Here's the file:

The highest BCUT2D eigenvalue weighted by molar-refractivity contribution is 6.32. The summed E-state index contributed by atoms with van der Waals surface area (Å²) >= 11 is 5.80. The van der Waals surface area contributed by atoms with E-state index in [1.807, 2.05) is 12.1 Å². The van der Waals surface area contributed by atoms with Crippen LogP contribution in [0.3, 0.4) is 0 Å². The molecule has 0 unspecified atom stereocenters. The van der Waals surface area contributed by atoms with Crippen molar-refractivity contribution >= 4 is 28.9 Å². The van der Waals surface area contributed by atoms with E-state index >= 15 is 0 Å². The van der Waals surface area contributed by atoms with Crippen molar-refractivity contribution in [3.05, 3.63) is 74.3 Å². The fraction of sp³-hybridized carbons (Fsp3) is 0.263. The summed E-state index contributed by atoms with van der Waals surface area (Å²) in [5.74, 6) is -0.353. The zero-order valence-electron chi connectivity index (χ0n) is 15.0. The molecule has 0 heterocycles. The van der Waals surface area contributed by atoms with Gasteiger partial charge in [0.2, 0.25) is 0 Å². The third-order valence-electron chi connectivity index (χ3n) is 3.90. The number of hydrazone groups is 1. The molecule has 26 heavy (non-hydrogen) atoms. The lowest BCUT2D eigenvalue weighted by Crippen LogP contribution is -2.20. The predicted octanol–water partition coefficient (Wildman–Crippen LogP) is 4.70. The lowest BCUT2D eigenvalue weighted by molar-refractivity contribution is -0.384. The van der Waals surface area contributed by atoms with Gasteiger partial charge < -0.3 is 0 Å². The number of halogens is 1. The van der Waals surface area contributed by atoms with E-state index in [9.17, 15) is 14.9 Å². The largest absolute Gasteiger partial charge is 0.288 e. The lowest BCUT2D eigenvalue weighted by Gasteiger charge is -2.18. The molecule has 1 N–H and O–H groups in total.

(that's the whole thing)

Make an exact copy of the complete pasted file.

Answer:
The highest BCUT2D eigenvalue weighted by molar-refractivity contribution is 6.32. The summed E-state index contributed by atoms with van der Waals surface area (Å²) >= 11 is 5.80. The van der Waals surface area contributed by atoms with E-state index in [1.807, 2.05) is 12.1 Å². The van der Waals surface area contributed by atoms with Crippen LogP contribution in [0.3, 0.4) is 0 Å². The molecule has 0 unspecified atom stereocenters. The van der Waals surface area contributed by atoms with Crippen molar-refractivity contribution >= 4 is 28.9 Å². The van der Waals surface area contributed by atoms with E-state index >= 15 is 0 Å². The van der Waals surface area contributed by atoms with Crippen molar-refractivity contribution in [3.05, 3.63) is 74.3 Å². The fraction of sp³-hybridized carbons (Fsp3) is 0.263. The summed E-state index contributed by atoms with van der Waals surface area (Å²) in [5.74, 6) is -0.353. The zero-order valence-electron chi connectivity index (χ0n) is 15.0. The molecule has 0 heterocycles. The van der Waals surface area contributed by atoms with Gasteiger partial charge in [0.2, 0.25) is 0 Å². The third-order valence-electron chi connectivity index (χ3n) is 3.90. The number of hydrazone groups is 1. The molecule has 26 heavy (non-hydrogen) atoms. The lowest BCUT2D eigenvalue weighted by Crippen LogP contribution is -2.20. The predicted octanol–water partition coefficient (Wildman–Crippen LogP) is 4.70. The lowest BCUT2D eigenvalue weighted by molar-refractivity contribution is -0.384. The van der Waals surface area contributed by atoms with Gasteiger partial charge < -0.3 is 0 Å². The number of halogens is 1. The van der Waals surface area contributed by atoms with E-state index in [9.17, 15) is 14.9 Å². The largest absolute Gasteiger partial charge is 0.288 e. The lowest BCUT2D eigenvalue weighted by Gasteiger charge is -2.18. The molecule has 1 N–H and O–H groups in total.